The Preamble embodies the basic philosophy and fundamental values— political, moral and religious—on which the Constitution is based.
One of the controversies about the Preamble is as to whether it is a part of the Constitution or not.
In the Berubari Union case (1960), the Supreme Court said that the Preamble shows the general purposes behind the several provisions in the Constitution, and is thus a key to the minds of the makers of the Constitution. Further, where the terms used in any article are ambiguous or capable of more than one meaning, some assistance at interpretation may be taken from the objectives enshrined in the Preamble. Despite this recognition of the significance of the Preamble, the Supreme Court specifically opined that Preamble is not a part of the Constitution.
• In the Kesavananda Bharati case (1973), the Supreme Court rejected the earlier opinion and held that Preamble is a part of the Constitution. It observed that the Preamble is of extreme importance and the Constitution should be read and interpreted in the light of the grand and noble vision expressed in the Preamble. The Court held that the basic elements or the fundamental features of the Constitution as contained in the Preamble cannot be altered by an amendment under Article 368.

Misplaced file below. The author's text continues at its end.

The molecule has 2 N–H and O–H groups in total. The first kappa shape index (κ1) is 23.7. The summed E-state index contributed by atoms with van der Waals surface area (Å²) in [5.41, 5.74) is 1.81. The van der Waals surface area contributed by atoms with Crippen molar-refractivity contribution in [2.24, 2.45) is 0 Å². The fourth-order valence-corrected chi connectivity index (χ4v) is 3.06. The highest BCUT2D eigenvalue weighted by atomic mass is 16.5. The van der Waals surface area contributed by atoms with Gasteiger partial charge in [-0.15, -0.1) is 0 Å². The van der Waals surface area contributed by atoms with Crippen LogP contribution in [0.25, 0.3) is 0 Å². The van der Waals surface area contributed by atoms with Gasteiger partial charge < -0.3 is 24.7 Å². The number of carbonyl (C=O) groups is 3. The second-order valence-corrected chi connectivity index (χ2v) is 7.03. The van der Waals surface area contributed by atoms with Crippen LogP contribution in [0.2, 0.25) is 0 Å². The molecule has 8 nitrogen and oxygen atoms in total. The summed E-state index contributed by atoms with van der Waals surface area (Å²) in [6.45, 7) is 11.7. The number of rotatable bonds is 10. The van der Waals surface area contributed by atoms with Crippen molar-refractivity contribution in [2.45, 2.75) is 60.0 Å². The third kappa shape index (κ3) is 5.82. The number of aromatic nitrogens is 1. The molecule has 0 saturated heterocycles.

In the LIC of India case18 (1995) also, the Supreme Court again held that the Preamble is an integral part of the Constitution.
However, two things should be noted:
The Preamble is neither a source of power to legislature nor a prohibition upon the powers of legislature
It is non-justiciable, that is, its provisions are not enforceable in courts of law
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